I remember a luminous floating breathlessness the first time I read this poem, in the dusty yellow light of the cage I worked in (a literal cage: one chainlink wall separated my gray metal desk and the cramped, brown-and-tan linoleumed room it sat in from a store-room where crippled book trucks awaited repair amid stacks of gray metal shelving and the hulks of gray metal file cabinets whose drawers were too battered to close). This was 1970. My job in the campus library was to take books from the book truck parked by my desk and type up a new catalog card for each one, using the Library of Congress (LC) call numbers from slips stuck into the books by the catalog librarian. The novelist James Michener had donated a pile of dough to build a new library up the hill from the central campus, and it would use the LC system. Work-study students like me were tasked with helping with the transition.
The variety of books I handled was remarkable, and because the librarian (her name, as I recall, was Judy Pitch) knew I was an aspiring poet, she kindly tried to make sure that I got hold of any poetry that came through for conversion. One day, Ted Hughes‘s first collection The Hawk in the Rain was there, and I devoted my lunch hour to read it through—at too fast a clip. The manuscript of the book had won The Poetry Center’s First Publication book contest, judged by Marianne Moore, W. H. Auden, and Stephen Spender—and I never got over the notion that Hughes must have been not much older than I was then when he wrote “The Thought-Fox.” (I didn’t find out until much later that he’d been four years older than I when that signature poem came to him, at age 24.) I read the poem over and over in my cage, painfully aware that I could not write anything like it and that I almost certainly never would. But it offered an illumination—the kind narcissistic young poets need most: it showed me the feeling I knew I would be looking for whenever I sat down to write.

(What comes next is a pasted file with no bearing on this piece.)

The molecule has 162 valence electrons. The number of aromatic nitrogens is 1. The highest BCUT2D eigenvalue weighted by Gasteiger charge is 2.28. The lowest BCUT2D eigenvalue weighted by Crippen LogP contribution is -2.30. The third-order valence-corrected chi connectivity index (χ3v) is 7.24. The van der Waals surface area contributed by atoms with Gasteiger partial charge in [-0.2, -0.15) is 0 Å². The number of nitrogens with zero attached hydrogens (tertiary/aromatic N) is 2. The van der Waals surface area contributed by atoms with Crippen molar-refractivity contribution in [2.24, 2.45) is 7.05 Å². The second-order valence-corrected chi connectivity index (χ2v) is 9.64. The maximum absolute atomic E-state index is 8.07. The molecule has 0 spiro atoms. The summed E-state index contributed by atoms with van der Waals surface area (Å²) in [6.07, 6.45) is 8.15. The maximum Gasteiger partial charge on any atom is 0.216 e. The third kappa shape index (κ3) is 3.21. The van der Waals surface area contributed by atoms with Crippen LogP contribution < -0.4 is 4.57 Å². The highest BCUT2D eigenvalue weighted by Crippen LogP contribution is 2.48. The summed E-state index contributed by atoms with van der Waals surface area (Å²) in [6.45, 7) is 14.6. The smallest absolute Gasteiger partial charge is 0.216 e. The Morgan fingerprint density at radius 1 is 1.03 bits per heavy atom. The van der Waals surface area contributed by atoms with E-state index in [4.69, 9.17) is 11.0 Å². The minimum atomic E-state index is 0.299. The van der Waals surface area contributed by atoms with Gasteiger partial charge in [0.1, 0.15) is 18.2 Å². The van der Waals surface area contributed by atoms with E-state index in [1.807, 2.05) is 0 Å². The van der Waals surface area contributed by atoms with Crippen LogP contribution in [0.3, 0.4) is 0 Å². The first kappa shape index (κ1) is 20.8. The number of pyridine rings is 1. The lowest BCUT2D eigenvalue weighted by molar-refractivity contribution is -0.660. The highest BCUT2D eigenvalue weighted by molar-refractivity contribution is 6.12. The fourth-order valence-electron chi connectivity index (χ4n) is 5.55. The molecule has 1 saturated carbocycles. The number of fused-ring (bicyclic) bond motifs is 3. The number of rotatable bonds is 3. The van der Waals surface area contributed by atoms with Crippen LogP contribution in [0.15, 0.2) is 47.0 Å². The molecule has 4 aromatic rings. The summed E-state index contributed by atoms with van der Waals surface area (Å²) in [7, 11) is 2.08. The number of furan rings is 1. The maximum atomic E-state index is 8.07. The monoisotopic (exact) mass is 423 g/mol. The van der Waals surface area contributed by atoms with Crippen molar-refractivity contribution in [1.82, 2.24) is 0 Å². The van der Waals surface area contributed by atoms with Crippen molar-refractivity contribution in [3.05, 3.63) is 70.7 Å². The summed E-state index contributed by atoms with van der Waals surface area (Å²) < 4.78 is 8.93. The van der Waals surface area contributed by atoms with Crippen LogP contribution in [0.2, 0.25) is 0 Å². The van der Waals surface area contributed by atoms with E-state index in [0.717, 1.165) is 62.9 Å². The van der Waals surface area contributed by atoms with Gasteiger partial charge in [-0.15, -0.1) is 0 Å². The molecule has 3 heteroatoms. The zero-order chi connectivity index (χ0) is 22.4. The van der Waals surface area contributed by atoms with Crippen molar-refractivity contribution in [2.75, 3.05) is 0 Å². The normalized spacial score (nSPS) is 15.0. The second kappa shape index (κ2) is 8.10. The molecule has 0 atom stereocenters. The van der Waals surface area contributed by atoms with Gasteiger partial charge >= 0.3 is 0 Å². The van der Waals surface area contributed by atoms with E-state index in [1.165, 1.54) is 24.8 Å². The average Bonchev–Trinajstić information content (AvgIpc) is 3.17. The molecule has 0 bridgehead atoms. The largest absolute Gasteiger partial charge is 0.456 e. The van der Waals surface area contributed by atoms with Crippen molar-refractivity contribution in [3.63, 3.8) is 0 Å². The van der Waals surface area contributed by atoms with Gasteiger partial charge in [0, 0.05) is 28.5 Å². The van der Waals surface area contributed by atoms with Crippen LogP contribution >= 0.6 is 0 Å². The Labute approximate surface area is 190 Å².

I imagine this midnight moment’s forest:
Something else is alive
Beside the clock’s loneliness
And this blank page where my fingers move.
Through the window I see no star:
Something more near
Though deeper within darkness
Is entering the loneliness:
Cold, delicately as the dark snow,
A fox’s nose touches twig, leaf;
Two eyes serve a movement, that now
And again now, and now, and now
Sets neat prints into the snow
Between trees, and warily a lame
Shadow lags by stump and in hollow
Of a body that is bold to come
Across clearings, an eye,
A widening deepening greenness,
Coming about its own business
Till, with a sudden sharp hot stink of fox
It enters the dark hole of the head.
The window is starless still; the clock ticks,
The page is printed.